There is a group, a rather large Group, in Italy that has been quietly buying out talented indie eyewear brands to flesh out their portfolio of mainstream luxury licenses that they produce. The Group is immense in scale, yet their presence so masterful that you cannot avoid seeing the omnipresence of the brands that they possess on the shelves and on the web.
The peculiar nature of the Group is such that you won't see their name anywhere on their luxury products. Yet they own brands like Ray Ban, Oakley and Oliver Peoples. Under licences, they develop eyewear for designer houses such as Prada, Versace and Bvlgari. Look intently at the frames and you will be hard pressed to find any sign of the real "Super Brand": Luxottica.
You see, Luxottica have a knack for being at the right place at the right time. For example, they nailed, in almost a prophetic way, the consumerist hunger for the vintage Wayfarer style. What was once tired and dated became a source of retro-inspired fashion, but Luxottica reinterpreted the Wayfarer into a symbol of mechanisation and pure capitalism.
The stylistic pantoscopic tilt was gone and, crucially, the wonderful cotton-fibre based cellulose acetate was replaced in favour of petroleum based injection-molding. Cost-effective, easy to mass produce and lighter. Not so luxurious, I hasten to add. Switch out a few logos and tweak an angle here and there and you have a recipe for success. Check out this video from Luxottica's factory:
Luxottica's drive for success is insatiable - and admirable. They adapt and plan, to keep abreast of the competition. Today (Thursday 1st March), after months of hard wrangling, Luxottica's eye-watering 48-billion-euro ($58.49 billion) mega-merger with Essilor is confirmed by The European Commission without setting conditions.
Now, who are Essilor? Well, they're the largest lens supplier in the world and own 50% of other lens manufacturers like BBGR, Shamir and Nikon. Essilor have quite the financial clout that they can buy out lens laboratories at a canter.
You are just as likely to be wearing a pair of lenses made by the French company than to bump into a pair of sunglasses made by Luxottica. And just like the invisibility of Luxottica in eyewear, you are none the wiser about your lenses.
Is the hegemony of lens manufacture a concern for the consumer? How confident can you be that you are genuinely offered choice? Essilor cleverly positioned themselves as market leaders, and their products are found at chain opticians, independent opticians and online!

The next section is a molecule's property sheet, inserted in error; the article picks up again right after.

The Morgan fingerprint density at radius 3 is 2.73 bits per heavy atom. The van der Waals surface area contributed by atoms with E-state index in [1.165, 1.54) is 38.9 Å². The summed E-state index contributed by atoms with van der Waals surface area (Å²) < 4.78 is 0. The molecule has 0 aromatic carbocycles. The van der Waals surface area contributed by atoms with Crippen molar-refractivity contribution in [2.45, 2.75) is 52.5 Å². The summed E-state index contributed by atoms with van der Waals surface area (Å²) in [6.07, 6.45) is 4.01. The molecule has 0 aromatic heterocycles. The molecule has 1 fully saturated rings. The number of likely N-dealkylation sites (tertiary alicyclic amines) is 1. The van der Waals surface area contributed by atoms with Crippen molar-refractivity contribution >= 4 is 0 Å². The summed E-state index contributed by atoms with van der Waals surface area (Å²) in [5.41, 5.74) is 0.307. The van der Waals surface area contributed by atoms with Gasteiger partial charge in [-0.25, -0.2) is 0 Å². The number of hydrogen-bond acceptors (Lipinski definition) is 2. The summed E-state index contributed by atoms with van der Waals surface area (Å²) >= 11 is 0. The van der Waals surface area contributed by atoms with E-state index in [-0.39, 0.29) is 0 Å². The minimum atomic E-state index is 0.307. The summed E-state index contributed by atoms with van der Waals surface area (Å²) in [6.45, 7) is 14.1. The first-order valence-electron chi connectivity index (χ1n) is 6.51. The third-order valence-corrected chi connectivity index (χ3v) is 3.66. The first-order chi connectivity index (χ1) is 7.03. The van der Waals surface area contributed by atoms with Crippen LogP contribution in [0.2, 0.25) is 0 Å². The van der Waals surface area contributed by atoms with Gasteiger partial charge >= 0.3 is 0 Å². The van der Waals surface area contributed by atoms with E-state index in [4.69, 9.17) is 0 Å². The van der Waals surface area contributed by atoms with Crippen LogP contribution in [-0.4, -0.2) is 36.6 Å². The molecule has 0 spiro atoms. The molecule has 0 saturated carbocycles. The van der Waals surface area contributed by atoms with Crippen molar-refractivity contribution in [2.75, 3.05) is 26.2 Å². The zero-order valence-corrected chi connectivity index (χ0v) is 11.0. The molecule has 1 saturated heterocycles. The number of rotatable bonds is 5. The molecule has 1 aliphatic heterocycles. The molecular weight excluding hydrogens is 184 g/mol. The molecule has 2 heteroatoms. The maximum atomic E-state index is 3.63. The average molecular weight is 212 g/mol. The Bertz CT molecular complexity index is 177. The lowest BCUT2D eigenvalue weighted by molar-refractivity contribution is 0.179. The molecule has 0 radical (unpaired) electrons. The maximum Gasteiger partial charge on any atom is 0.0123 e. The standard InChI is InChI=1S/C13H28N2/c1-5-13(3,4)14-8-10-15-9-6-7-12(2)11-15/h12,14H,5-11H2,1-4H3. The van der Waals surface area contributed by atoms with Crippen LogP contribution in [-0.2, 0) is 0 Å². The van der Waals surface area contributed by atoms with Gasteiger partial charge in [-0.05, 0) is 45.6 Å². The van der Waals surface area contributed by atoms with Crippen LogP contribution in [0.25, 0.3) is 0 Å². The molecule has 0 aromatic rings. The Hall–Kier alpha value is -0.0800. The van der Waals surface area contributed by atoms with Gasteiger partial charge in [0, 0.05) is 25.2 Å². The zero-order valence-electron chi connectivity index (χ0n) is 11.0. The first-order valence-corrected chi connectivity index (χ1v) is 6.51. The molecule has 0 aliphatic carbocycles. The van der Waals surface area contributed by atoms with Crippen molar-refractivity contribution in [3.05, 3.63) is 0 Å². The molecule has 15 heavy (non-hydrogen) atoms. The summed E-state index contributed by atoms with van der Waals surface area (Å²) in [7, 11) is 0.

They are - almost - inescapable.
I say almost, because we take pride in sourcing lenses that aren't influenced by Essilor. We take pride in being free from the pressures of Essilor (and Luxottica). We offer, for example, a spectrum of colourful anti-glare choices as well as the thinnest plastic lens - the 1.76 bi-aspheric. We also introduced to our clients a purple mirrored tint and a honeycombed lens to reduce excess glare. These choices aren't available by Essilor, nor Nikon, nor Shamir nor BBGR.
Cutting edge technology and design isn't found in places where people stay confined in their comfort zone. It's found where risks are taken, where innovative thought is cherished, where failure is seen as a badge of honour - a scar to remind you why you tried.
My concern is that the voices for shouting out the merits of independence and creativity are drowned out by the heavy churning crashes from the monolithic, mechanised industry who is orchestrating the market to the tune of billions.
Talk about the mega-merger is quite a taboo in optical circles but it's certainly the biggest elephant in the room. Today, it seems, that the elephant has just purchased a complete pair of spectacles and no one has batted an eyelid.
So, the next time you visit a store looking for real quality and choice, perhaps ask who and where your frames and lenses are made. You might be in for quite an eye-opener.
If you are fond of independence and transparency, then book an appointment with us, and together we can celebrate craftsmanship, design and innovation in the world of eyewear.
Comment below about how you feel about the coming merger. Are you concerned about choice? Do you wish to see diversity? Or is this news just symptomatic of the world that we live in and that would should embrace this future? Maybe. but I end with quoting Elie Wiesel, "The opposite of love is not hate - it's indifference".
Until next time, keep crushing the eyewear game! Janan signing off.